Comments (0)

Share your thoughts on this story.

Add your comment
You must be signed in to add a comment. Sign-in | Register

In accordance with our Comment Policy, we encourage comments that are on topic, relevant and to-the-point. We will remove comments that include profanity, personal attacks, racial slurs, threats of violence, or other inappropriate material that violates our Terms and Conditions, and will block users who make repeated violations. We ask all readers to expect diversity of opinion and to treat one another with dignity and respect.


@MicroservicesExpo Stories
Much of the value of DevOps comes from a (renewed) focus on measurement, sharing, and continuous feedback loops. In increasingly complex DevOps workflows and environments, and especially in larger, regulated, or more crystallized organizations, these core concepts become even more critical. In his session at @DevOpsSummit at 18th Cloud Expo, Andi Mann, Chief Technology Advocate at Splunk, will show how, by focusing on 'metrics that matter,' you can provide objective, transparent, and meaningfu...
Many private cloud projects were built to deliver self-service access to development and test resources. While those clouds delivered faster access to resources, they lacked visibility, control and security needed for production deployments. In their session at 18th Cloud Expo, Steve Anderson, Product Manager at BMC Software, and Rick Lefort, Principal Technical Marketing Consultant at BMC Software, will discuss how a cloud designed for production operations not only helps accelerate developer...
Wow, if you ever wanted to learn about Rugged DevOps (some call it DevSecOps), sit down for a spell with Shannon Lietz, Ian Allison and Scott Kennedy from Intuit. We discussed a number of important topics including internal war games, culture hacking, gamification of Rugged DevOps and starting as a small team. There are 100 gold nuggets in this conversation for novices and experts alike.
The notion of customer journeys, of course, are central to the digital marketer’s playbook. Clearly, enterprises should focus their digital efforts on such journeys, as they represent customer interactions over time. But making customer journeys the centerpiece of the enterprise architecture, however, leaves more questions than answers. The challenge arises when EAs consider the context of the customer journey in the overall architecture as well as the architectural elements that make up each...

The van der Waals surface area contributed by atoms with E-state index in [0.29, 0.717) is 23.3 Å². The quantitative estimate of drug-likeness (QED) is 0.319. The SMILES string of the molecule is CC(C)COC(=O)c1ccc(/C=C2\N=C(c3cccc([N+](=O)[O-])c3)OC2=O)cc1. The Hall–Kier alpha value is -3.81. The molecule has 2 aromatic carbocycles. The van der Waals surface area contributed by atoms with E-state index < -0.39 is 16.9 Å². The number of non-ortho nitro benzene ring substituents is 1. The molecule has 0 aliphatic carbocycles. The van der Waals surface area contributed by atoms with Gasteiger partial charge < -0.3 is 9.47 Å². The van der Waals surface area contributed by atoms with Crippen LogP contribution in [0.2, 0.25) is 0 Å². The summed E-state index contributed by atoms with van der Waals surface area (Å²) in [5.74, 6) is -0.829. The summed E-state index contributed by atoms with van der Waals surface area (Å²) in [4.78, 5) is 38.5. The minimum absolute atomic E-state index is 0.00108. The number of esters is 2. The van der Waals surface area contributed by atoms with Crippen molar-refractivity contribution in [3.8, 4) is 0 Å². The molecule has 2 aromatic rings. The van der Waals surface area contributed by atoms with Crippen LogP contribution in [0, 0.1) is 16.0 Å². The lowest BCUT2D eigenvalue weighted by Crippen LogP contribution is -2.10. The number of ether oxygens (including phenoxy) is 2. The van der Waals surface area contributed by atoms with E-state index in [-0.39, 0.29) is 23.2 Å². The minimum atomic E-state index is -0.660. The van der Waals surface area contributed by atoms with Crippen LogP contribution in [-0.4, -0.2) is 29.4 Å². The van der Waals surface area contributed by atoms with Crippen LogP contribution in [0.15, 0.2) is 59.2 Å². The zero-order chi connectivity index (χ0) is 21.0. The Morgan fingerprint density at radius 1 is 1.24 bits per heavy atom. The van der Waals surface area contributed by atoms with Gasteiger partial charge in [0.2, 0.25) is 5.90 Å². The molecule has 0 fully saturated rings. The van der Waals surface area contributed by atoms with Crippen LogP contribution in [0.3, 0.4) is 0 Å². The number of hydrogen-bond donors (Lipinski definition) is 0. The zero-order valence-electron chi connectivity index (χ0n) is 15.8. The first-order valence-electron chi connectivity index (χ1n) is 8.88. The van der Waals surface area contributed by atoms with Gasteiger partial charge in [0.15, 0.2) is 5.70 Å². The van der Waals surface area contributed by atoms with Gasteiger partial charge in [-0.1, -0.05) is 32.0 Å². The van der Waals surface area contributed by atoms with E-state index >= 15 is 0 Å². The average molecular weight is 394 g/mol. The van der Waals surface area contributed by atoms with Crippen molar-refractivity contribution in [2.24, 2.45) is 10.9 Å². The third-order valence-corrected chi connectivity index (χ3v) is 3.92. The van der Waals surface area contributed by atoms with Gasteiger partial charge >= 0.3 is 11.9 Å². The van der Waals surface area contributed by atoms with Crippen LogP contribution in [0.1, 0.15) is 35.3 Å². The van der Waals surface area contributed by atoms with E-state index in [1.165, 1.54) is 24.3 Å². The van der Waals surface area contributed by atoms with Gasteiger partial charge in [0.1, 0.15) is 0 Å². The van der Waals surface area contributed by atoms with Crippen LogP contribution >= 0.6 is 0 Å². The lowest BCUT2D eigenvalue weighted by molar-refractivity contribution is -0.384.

In a crowded world of popular computer languages, platforms and ecosystems, Node.js is one of the hottest. According to w3techs.com, Node.js usage has gone up 241 percent in the last year alone. Retailers have taken notice and are implementing it on many levels. I am going to share the basics of Node.js, and discuss why retailers are using it to reduce page load times and improve server efficiency. I’ll talk about similar developments such as Docker and microservices, and look at several compani...
From the conception of Docker containers to the unfolding microservices revolution we see today, here is a brief history of what I like to call 'containerology'. In 2013, we were solidly in the monolithic application era. I had noticed that a growing amount of effort was going into deploying and configuring applications. As applications had grown in complexity and interdependency over the years, the effort to install and configure them was becoming significant. But the road did not end with a ...
In 2006, Martin Fowler posted his now famous essay on Continuous Integration. Looking back, what seemed revolutionary, radical or just plain crazy is now common, pedestrian and "just what you do." I love it. Back then, building and releasing software was a real pain. Integration was something you did at the end, after code complete, and we didn't know how long it would take. Some people may recall how we, as an industry, spent a massive amount of time integrating code from one team with another...
Admittedly, two years ago I was a bulk contributor to the DevOps noise with conversations rooted in the movement around culture, principles, and goals. And while all of these elements of DevOps environments are important, I’ve found that the biggest challenge now is a lack of understanding as to why DevOps is beneficial. It’s getting the wheels going, or just taking the next step. The best way to start on the road to change is to take a look at the companies that have already made great headway ...
Struggling to keep up with increasing application demand? Learn how Platform as a Service (PaaS) can streamline application development processes and make resource management easy.
In the world of DevOps there are ‘known good practices’ – aka ‘patterns’ – and ‘known bad practices’ – aka ‘anti-patterns.' Many of these patterns and anti-patterns have been developed from real world experience, especially by the early adopters of DevOps theory; but many are more feasible in theory than in practice, especially for more recent entrants to the DevOps scene. In this power panel at @DevOpsSummit at 18th Cloud Expo, moderated by DevOps Conference Chair Andi Mann, panelists will dis...